I admire her convictions, but honestly if she's worried about Harry Potter in her elementary school just wait until high school. Read the account of this recent high school graduate,
Laura Mallory is not a Harry Potter fan, and she isn't giving up the fight to have the popular character taken out of elementary school. She says the series may encourage reading, but it also encourages witchcraft and evil.
"They are my most precious thing in the whole wide world to me and I don't want them indoctrinated into a religion whose practices are evil," said Mallory.
Teachers aren't so willing to just give in to a parent's demands just because they're your children either. According to this high school teacher, parents like Mallory need to understand the pecking order.
[S]chools now avoid mentioning Christianity like the plague (that is unless it is being added that Christianity is responsible for racism, sexism, imperialism and homophobia). But they are not cleared of religion in general, inasmuch as public education is now submerged in the religion of liberalism and militant secularism.
[T]he effect that the hegemonic liberal ambience had on the students is undeniable. But hey, at least now we all know how to put a condom on a banana.
Lovely attitude for a teacher of your children isn't it? But remember parents, the fact that you gave birth to them doesn't give you the compelling interest in their education any longer. You're just one interest among many. How dare you question the teacher! The ninth circuit court believes that anything that is in the best interest of the state is in your child's best interest too. Since the Supreme Court refused to hear the case on appeal this week, that's the legal precedent schools will now follow -from practicing Muslim prayers to Harry Potter. (HT: Laura)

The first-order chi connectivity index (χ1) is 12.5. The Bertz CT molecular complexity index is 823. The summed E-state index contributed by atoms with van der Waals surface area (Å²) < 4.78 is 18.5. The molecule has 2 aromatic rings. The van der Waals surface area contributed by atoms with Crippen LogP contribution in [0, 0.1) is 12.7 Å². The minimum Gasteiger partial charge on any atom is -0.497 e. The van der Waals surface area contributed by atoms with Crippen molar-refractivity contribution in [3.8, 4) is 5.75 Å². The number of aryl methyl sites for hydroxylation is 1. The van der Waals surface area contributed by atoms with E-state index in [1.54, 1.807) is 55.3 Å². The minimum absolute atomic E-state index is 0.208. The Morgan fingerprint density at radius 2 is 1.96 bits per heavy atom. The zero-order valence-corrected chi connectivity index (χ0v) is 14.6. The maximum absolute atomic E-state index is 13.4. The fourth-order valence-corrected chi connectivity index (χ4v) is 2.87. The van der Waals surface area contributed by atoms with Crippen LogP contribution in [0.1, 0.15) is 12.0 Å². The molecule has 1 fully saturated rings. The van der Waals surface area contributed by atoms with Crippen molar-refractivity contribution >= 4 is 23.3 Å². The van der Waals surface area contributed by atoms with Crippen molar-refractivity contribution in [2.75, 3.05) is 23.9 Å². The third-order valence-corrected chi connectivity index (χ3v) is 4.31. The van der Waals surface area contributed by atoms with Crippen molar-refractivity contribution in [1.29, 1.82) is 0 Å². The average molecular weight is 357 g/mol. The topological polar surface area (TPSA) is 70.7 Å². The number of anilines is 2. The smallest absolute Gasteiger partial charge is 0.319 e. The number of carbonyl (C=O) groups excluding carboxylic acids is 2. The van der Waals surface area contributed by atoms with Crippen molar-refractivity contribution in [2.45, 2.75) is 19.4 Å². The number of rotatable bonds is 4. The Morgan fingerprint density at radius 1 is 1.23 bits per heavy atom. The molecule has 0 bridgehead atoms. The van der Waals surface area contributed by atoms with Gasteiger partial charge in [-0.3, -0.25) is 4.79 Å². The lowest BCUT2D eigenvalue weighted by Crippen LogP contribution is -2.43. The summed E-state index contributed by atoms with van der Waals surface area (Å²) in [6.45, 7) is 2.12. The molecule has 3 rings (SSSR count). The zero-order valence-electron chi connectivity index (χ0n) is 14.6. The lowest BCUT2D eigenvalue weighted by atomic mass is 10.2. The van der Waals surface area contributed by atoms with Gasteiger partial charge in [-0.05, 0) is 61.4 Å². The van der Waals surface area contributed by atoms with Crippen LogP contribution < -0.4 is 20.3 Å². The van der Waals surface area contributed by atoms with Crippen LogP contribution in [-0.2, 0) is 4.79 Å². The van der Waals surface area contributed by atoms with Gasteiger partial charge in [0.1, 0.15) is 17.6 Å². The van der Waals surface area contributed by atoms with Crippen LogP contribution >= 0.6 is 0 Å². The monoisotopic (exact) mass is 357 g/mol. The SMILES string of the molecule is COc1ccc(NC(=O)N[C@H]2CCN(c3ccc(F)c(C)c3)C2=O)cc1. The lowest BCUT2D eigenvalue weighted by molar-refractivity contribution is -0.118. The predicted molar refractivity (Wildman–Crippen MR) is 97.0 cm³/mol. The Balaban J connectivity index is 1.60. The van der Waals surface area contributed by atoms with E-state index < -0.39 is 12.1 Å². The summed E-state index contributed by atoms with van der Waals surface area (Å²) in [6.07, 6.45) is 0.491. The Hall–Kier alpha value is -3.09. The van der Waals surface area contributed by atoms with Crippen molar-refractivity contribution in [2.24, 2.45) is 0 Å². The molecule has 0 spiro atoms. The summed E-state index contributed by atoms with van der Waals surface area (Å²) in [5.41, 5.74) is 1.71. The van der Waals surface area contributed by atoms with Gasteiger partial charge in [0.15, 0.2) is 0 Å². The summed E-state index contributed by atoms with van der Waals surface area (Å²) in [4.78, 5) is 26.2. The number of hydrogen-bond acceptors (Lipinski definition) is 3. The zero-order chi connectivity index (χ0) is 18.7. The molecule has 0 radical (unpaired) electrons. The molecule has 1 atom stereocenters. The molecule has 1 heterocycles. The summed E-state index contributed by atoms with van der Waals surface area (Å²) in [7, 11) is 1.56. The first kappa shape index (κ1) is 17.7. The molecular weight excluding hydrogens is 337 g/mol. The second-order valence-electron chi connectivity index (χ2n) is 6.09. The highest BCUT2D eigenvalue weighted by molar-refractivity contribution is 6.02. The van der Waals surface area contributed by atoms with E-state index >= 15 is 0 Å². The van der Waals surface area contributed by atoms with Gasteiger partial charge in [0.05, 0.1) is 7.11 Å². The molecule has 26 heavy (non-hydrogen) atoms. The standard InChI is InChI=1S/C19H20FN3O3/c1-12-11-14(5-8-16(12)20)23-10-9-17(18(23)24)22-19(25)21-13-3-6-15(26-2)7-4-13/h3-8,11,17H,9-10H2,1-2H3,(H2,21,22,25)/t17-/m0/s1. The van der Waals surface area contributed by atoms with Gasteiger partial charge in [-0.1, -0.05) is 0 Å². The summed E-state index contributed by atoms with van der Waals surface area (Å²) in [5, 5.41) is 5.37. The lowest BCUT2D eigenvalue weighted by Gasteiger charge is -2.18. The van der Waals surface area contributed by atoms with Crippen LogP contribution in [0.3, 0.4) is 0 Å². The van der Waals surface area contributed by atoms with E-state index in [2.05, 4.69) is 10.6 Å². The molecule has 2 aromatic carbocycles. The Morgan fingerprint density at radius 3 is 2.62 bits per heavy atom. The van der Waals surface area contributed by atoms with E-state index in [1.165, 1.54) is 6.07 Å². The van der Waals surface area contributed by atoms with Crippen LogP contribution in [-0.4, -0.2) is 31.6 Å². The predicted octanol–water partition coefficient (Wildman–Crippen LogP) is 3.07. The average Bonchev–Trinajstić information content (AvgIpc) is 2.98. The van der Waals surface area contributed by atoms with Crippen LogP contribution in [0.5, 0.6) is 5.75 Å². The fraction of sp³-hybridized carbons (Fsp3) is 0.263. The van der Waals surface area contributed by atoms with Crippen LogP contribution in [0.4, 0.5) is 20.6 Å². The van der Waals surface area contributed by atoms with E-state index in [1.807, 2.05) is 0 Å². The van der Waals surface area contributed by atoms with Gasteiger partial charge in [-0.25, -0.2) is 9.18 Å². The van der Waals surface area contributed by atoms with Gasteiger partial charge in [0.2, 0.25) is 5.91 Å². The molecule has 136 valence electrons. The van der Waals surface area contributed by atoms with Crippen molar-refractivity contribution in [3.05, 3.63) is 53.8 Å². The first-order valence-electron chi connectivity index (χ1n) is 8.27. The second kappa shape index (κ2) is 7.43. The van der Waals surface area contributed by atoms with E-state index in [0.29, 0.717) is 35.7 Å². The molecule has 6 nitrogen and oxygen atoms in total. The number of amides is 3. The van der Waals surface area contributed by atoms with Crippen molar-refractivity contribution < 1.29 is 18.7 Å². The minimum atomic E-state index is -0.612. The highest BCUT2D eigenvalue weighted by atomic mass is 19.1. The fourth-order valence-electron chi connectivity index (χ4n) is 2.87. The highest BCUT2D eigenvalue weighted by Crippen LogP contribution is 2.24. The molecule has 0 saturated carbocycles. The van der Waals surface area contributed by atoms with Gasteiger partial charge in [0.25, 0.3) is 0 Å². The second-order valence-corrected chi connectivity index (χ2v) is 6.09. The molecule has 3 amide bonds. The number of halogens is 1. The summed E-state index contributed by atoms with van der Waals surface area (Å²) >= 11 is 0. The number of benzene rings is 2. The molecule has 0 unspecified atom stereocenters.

I -- like so many teachers, parents, and administrators -- have a vested interest in what's best for students in today's public school systems. What I discovered during my recent stint teaching high school English, however, is that students and their parents frequently ignore or, worse, harshly question this interest.
[P]arents, somewhere along the line, they seem to have gotten the implicit or explicit message from administrators that, because they pay taxes for their child to attend public school, they are somehow entitled to unprecedented influence over what their child will learn at that school.
Rather than seeking meaningful teacher-parent dialogue, they seemed intent on rejecting my plan, and that of the State of California, to teach their kids.
My advice to Mallory if she's going to keep her children in the school is to teach them how to reject such things, not demand that the school reject them for her. They won't. She's much too low on the pecking order and Harry Potter is just too popular. Of course, there's always the homeschool option.
In other education news,
Lawmaker wants teachers to carry guns in schools.
A state lawmaker, worried about a recent string of deadly school shootings, suggested arming teachers, principals and other school personnel as a safety measure and a deterrent.I can't see this ever passing. It's ironic, in the good old days all you had to do was hang a paddle on the wall and that stopped most kids from misbehaving. Maybe they ought to try that again. (HT: Jodi)
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